Also your characters have relatively small health bars, and if you're not careful they can die. You do have a small number of items that will allow you to reincarnate, which sounds like you'd better be careful not to use them all up. For whatever reason, though, our characters reincarnated automatically, without any input from us at all. We played through the entire game and we're still not sure if that's a glitch or a feature we just don't understand, but either way, without death holding you back there's no reason not to just mindlessly smash your way through everything in the hopes that the fight will end sooner. It's easy to lose your character's whereabouts in the scuffle, but trust us...it doesn't matter.
The controls are fine in single-player mode, but once up to three friends join in to control other Guardians, they'll have to make do with the absolutely terrible waggle attacks mapped to the Wii Remotes. Whoever gets the GamePad here is in luck, because all they have to do there is press buttons, and are exempt from the humiliation of being seen swinging their arms around in service of a game this lousy.
The GamePad actually might make this version of the game the best of them all...backhanded compliment as that is. After all, the game is littered with pickups and chests to find, which sound great, but when the game decides to make the items so dark and tiny, and hide them away in dark and cramped places that the camera can barely see — and sometimes can't see — there's no way to find them without using the map. On the GamePad you can at least look down at the map displayed there and navigate that way, as the icons are much clearer and easier to see than anything on the television screen. We can't imagine how tedious it might be to have to keep opening the map separately.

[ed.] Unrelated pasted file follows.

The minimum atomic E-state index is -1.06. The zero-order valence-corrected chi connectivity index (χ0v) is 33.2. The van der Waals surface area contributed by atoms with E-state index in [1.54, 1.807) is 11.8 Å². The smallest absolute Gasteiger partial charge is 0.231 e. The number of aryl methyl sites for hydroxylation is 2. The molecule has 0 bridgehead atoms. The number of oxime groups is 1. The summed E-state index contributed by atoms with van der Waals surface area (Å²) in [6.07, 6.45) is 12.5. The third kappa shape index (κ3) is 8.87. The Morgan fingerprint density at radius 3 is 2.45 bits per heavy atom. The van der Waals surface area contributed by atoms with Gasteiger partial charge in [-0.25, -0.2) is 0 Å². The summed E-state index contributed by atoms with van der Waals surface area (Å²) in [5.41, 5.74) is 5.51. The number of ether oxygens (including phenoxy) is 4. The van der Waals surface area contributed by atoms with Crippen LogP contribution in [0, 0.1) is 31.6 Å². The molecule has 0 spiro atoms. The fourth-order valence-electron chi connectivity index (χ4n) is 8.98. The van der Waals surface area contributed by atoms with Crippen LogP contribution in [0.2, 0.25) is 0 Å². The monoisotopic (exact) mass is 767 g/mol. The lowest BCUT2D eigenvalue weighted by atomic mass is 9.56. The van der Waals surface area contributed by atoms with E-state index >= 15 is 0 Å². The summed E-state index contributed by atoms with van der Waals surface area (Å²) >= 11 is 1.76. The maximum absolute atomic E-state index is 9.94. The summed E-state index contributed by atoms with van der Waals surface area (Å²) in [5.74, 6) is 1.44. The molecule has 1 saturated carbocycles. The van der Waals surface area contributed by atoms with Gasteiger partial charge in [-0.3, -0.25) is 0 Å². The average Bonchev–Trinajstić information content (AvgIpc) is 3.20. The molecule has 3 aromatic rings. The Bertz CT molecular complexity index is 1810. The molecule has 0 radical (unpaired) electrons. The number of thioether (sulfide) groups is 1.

Those optional pickups might sound like a nice bonus to those who do like the game, but Rise of the Guardians: The Video Game takes special care to abuse those unfortunate fans as well, as glitches often prevent certain things from spawning, meaning there will be an icon on your map and a directional indicator on your screen telling you where to go to find something, such as a chest or an optional boss, but it never shows up. This happened to us multiple times throughout the game, and every time it felt like we were being punished for making an attempt to enjoy ourselves.
You might be a fan of the film. You might not be. But if you're reading this site we can only hope that you're a fan of great games. Rise of the Guardians: The Video Game is not one of those. This is one of those legends best forgotten.
Rise of the Guardians: The Video Game is simply not very good. The action becomes repetitive almost immediately and it only gets worse from there, with collectibles almost impossible to see against the environment, glitches preventing important things from spawning, and a complete and total lack of challenge. Done right, a mindless button-masher can be a lot of fun; this game seems to exist only to remind us how easy it is to do them wrong.